All That We Are – or a sampling

Near the end of the first semester of Red Deer College’s Theatre Performance and Creation program, the new ensemble/class puts on a performance with samples of many of the exercises and disciplines they’ve been studying, from stage fighting to clowning, original monologues and scenes including some in character mask, ensemble singing and dancing and choric recitation, interpretive movement in the Laban tradition, and – I think that covers everything, but it might not.  I don’t know if there is a genre word to describe this kind of performance – it’s like a portfolio on stage.

Given the variety of skills and genres covered and the size of the class (22 performers), the show was surprisingly coherent.  The prop-shifting and interludes between main pieces were done as vignettes by clowns, and there was some repeating imagery and background characters (Death, prison guards, etc) that made things fit together.  I don’t know whether the students were involved in making the performance fit together or if that was done by the instructors directing it, but it worked.  In the first act, which was more light-hearted with shorter pieces, I actually lost track a couple of times about whether I was seeing something on the program or something interstitial.  But it didn’t really matter – the show was fast-paced and there were no noticeable delays or cue-mismatches, so things just swept along uninterrupted for an hour until intermission and then built more intensity with longer, more serious, and larger-cast work.

I don’t think I’ve ever seen women do stage fighting before, at least not enough to be impressed.  And today I was.  Several fight scenes were set into bits of familiar plays – Sasha Sandmaier and Megan Einarson’s fight scene was Rizzo and Sandy at the pajama party in Grease, AJ Collins and JP Lord’s was the Capulet-Montague thumb-biting scene although the Drop Dead Juliet lines instead of the original, and a third fight scene (Tyler Johnson and Becky Lozinski) was staged around the dialogue of the disturbing scene in Spring Awakening where Wendla asks Melchior to show her what it feels like to be beaten.  In that scene I was distracted from the skill of the fighters by thinking how powerful and confusing the original scene had been in context.  It was satisfying seeing Wendla kind of kick Melchi’s ass, though.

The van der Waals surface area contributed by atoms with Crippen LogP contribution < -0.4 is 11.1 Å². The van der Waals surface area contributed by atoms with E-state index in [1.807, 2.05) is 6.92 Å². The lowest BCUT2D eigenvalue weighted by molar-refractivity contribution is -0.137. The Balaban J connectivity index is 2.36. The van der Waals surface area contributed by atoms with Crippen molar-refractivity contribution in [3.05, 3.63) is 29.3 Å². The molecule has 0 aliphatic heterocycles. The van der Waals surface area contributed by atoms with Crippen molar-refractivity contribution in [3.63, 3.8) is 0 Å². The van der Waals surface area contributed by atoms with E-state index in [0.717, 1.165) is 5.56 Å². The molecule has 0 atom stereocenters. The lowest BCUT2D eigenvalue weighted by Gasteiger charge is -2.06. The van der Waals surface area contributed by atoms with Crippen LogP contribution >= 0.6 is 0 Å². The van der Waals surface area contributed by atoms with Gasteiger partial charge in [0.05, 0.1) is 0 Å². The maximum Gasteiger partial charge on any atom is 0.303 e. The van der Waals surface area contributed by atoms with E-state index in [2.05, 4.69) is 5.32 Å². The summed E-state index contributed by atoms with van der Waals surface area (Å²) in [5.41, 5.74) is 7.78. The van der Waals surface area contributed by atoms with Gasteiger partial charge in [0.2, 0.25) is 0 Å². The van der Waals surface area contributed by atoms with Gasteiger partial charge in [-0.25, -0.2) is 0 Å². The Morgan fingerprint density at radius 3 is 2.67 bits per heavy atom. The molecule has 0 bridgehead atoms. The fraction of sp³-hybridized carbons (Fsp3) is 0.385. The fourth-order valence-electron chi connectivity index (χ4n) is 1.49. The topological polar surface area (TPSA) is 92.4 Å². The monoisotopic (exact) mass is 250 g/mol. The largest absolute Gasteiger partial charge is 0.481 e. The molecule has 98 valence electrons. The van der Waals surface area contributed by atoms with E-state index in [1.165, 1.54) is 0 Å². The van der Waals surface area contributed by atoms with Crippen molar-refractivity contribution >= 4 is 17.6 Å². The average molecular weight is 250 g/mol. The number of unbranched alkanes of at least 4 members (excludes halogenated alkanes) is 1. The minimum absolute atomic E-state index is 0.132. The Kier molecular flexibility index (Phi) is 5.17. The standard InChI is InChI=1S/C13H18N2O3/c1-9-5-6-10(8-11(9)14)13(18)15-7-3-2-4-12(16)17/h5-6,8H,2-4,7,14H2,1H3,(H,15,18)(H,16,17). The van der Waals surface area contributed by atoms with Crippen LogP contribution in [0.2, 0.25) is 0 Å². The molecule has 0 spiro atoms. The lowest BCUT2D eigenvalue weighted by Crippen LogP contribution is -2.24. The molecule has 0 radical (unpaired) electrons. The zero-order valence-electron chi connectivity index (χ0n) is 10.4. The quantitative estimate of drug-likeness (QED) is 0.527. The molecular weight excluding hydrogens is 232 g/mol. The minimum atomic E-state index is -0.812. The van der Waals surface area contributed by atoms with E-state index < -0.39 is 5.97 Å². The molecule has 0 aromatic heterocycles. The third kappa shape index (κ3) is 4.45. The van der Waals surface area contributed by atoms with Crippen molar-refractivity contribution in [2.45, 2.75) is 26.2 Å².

I don’t know very much about the training of performers, but these performers must be getting a good grounding in the physicality of their profession.  Besides the fights, the clowns, and several expressive solo movement pieces, there were four large-group choreographed numbers, one of them created collaboratively by the ensemble and the others starting from existing songs.  They were all well-done and fun to watch.

I found several monologues or mask vignettes particularly moving.  In an original piece, Jessie Muir was a child waiting for Daddy to come home from Away, with enough foreshadowing and dramatic irony that I am convinced there is a whole story there and would pay Fringe prices to see it.  Constance Isaac and Richard Leurer both did monologues from existing work that I now want to read or see.  Jake Tkaczyk’s masked character had the audience gasping in shock and sympathy when he dropped the egg he’d planned to hatch into a pet, and then kneeled on the floor sadly piecing bits of shell together.  Next time I go to a show like this I need to make notes during the show, because there were other really great bits but I can’t remember who they were.  I expect I will see many of these young performers and creators on the wider Alberta theatre scene in future.

The final performance of Showcase:  All That We Are is tomorrow, Saturday 15 December 2012, at 2 pm, in Studio A of Red Deer College Centre for the Performing Arts.

Teatro Quindicina’s The Nutcracker Unhinged and Walterdale Theatre’s Le Misanthrope both close tomorrow night. If you’re closer to Red Deer or you like this description, see Showcase:  All That We Are.  If you are in the mood to think and pay attention, see Le Misanthrope.  Here’s what I said about it.  If you want to laugh and celebrate Old Strathcona, see The Nutcracker Unhinged (it’s got a matinee as well as a Saturday evening show).  More notes on The Nutcracker Unhinged will follow here in a few hours.

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